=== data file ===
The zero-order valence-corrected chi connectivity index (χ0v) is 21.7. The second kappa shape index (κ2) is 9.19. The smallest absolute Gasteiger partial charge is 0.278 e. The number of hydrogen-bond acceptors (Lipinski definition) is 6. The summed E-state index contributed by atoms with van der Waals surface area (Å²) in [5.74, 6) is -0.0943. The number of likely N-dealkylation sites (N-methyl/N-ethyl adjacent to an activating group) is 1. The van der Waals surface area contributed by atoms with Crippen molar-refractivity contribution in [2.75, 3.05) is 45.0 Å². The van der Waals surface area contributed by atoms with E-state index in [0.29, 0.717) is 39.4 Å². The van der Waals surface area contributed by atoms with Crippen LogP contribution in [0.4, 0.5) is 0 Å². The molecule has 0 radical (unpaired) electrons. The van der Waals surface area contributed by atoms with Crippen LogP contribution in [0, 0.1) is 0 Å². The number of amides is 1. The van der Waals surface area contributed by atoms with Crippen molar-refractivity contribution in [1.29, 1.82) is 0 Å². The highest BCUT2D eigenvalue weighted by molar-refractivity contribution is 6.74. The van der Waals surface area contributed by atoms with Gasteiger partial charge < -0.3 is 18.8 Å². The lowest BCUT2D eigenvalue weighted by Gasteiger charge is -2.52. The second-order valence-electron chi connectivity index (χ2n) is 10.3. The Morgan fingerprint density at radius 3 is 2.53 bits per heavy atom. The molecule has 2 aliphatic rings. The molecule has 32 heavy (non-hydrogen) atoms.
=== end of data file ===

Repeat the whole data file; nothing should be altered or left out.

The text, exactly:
The zero-order valence-corrected chi connectivity index (χ0v) is 21.7. The second kappa shape index (κ2) is 9.19. The smallest absolute Gasteiger partial charge is 0.278 e. The number of hydrogen-bond acceptors (Lipinski definition) is 6. The summed E-state index contributed by atoms with van der Waals surface area (Å²) in [5.74, 6) is -0.0943. The number of likely N-dealkylation sites (N-methyl/N-ethyl adjacent to an activating group) is 1. The van der Waals surface area contributed by atoms with Crippen molar-refractivity contribution in [2.75, 3.05) is 45.0 Å². The van der Waals surface area contributed by atoms with E-state index in [0.29, 0.717) is 39.4 Å². The van der Waals surface area contributed by atoms with Crippen LogP contribution in [0.4, 0.5) is 0 Å². The molecule has 0 radical (unpaired) electrons. The van der Waals surface area contributed by atoms with Crippen LogP contribution in [0, 0.1) is 0 Å². The number of amides is 1. The van der Waals surface area contributed by atoms with Crippen molar-refractivity contribution in [1.29, 1.82) is 0 Å². The highest BCUT2D eigenvalue weighted by molar-refractivity contribution is 6.74. The van der Waals surface area contributed by atoms with Gasteiger partial charge < -0.3 is 18.8 Å². The lowest BCUT2D eigenvalue weighted by Gasteiger charge is -2.52. The second-order valence-electron chi connectivity index (χ2n) is 10.3. The Morgan fingerprint density at radius 3 is 2.53 bits per heavy atom. The molecule has 2 aliphatic rings. The molecule has 32 heavy (non-hydrogen) atoms.